The government's child abuse inquiry has been pitched back into crisis with the prime minister's judgment again in question amid growing demands for the newly-appointed chairman, Fiona Woolf, to stand down.
Labour has declared her position is no longer viable, and there has been a demand for a judicial review into her appointment after her links with former Tory Home Secretary Leon Brittan were revealed.
Lord Brittan was in post during the 1980s when a dossier on an alleged paedophile ring operating in and around Westminster was handed to him by campaigning former MP Geoffrey Dickens.
There have been persistent claims the issue was covered up, though Brittan has denied failing to take any action over the dossier, some of which has since gone missing.
It has now emerged that Woolf attended two dinners at Brittan's home and hosted him and his wife on three other occasions.
David Cameron is now caught on a hook, forced to offer full support for Woolf for fear of losing the second chairman of the inquiry before it has even started its work.
To allow her resignation would lead to claims the prime minister and home secretary Theresa May had either failed to do "due diligence" on the appointment, or had displayed lack of judgement in going ahead with it.
The inquiry was first thrown into disarray when the original chairman, Baroness Butler-Sloss was forced to resign after it emerged her late brother, Lord Havers, was attorney general at the time of the original allegations.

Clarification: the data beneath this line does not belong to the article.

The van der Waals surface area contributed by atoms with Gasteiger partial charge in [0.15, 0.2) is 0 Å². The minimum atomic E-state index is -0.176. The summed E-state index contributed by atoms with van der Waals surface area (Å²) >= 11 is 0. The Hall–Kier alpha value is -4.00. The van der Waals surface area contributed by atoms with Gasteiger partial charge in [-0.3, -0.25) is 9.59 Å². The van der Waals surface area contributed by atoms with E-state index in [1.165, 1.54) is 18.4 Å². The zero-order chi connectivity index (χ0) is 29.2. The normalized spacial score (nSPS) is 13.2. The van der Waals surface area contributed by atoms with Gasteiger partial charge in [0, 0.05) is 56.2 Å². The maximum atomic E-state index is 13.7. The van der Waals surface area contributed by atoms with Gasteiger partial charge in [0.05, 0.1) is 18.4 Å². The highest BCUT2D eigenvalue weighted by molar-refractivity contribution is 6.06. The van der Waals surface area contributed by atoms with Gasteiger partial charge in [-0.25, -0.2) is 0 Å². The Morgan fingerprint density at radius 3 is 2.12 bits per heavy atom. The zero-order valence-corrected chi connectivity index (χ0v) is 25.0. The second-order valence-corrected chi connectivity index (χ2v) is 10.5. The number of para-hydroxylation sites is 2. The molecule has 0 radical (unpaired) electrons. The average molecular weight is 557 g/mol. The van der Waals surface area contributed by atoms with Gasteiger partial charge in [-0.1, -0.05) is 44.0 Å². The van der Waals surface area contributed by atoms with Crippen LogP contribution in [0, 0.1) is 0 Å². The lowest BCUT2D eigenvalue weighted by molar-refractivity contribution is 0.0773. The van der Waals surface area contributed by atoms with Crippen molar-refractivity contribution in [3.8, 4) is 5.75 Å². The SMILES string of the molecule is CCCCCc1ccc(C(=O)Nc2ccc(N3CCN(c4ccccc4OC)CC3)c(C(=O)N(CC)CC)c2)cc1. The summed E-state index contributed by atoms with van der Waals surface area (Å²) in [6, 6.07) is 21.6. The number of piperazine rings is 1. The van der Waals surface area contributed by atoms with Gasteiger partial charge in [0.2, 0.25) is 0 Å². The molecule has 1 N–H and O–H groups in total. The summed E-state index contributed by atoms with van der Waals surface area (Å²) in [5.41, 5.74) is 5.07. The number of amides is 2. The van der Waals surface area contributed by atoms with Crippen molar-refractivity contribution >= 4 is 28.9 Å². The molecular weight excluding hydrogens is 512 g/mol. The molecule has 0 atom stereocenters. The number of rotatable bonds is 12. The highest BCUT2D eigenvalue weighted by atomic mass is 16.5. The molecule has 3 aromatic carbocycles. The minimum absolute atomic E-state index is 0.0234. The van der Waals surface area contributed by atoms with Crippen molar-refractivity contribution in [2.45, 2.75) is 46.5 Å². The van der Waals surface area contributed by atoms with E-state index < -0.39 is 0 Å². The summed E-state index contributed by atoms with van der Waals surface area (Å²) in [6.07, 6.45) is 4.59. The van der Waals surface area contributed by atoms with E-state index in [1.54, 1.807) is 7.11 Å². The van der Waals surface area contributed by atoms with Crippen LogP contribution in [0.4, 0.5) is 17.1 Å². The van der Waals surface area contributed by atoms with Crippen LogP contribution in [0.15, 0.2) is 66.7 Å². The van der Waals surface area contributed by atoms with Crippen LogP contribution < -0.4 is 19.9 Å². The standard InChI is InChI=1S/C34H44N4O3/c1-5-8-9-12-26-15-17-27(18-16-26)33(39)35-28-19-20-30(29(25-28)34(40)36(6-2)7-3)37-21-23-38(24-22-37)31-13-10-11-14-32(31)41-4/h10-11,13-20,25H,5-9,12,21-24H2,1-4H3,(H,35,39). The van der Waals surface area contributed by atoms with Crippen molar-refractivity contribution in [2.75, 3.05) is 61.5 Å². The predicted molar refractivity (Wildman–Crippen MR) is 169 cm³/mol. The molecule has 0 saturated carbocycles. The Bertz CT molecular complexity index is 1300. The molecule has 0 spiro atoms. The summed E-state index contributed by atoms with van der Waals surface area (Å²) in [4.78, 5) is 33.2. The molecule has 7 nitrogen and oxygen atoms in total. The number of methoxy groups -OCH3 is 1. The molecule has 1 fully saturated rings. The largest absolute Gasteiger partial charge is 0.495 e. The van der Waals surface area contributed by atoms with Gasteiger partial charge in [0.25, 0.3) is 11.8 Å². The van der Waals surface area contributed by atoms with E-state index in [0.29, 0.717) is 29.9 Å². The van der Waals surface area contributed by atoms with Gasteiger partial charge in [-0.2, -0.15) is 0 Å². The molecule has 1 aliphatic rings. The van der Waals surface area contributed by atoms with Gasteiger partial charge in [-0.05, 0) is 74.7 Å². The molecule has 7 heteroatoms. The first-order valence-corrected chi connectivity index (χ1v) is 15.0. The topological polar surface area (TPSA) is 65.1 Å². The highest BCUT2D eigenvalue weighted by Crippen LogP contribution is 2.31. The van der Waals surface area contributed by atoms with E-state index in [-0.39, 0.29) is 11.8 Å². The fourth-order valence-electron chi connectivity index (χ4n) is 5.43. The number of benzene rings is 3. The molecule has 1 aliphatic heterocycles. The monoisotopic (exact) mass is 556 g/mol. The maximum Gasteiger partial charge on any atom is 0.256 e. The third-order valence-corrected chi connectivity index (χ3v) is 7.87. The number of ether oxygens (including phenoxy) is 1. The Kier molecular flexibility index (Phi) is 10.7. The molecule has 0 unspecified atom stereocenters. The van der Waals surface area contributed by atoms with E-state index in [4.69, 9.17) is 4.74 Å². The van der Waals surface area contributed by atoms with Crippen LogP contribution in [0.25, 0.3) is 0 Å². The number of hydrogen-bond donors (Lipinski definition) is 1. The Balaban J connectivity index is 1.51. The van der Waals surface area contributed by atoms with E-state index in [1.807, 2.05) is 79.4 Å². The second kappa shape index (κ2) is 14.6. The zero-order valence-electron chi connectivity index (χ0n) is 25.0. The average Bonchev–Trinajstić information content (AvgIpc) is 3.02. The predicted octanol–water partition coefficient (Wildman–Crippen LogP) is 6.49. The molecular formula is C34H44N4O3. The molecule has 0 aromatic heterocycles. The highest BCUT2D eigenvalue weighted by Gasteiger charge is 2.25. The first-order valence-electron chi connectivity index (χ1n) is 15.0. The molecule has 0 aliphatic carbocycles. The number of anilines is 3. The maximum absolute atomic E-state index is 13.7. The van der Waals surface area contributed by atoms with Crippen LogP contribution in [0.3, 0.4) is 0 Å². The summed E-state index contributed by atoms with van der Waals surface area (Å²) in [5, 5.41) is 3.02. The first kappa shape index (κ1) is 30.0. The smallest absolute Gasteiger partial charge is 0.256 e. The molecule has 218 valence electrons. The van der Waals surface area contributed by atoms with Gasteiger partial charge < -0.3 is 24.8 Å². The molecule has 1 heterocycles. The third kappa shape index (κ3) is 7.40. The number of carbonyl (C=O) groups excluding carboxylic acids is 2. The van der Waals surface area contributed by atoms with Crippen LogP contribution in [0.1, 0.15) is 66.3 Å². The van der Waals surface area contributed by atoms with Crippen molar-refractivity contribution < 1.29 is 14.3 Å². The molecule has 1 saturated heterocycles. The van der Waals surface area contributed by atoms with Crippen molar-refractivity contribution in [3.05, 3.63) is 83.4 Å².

But as the pressure on Woolf intensified, the prime minister was forced to again insist she had his full confidence.
His spokesman said: "The prime minister's message is robust and clear. There is no change. He has full confidence in Fiona Woolf and looks forward to her leading the inquiry."
Earlier he had said: "If you look at her background [as president of the Law Society], she brings experience and expertise to the role as head of the panel," adding there had been a process of due diligence.
The whole inquiry has proved a nightmare for the government, with the resignation of Butler-Sloss, claims it could last for many years, lack of confidence from victims, and persistent suggestions key pieces of evidence have gone missing.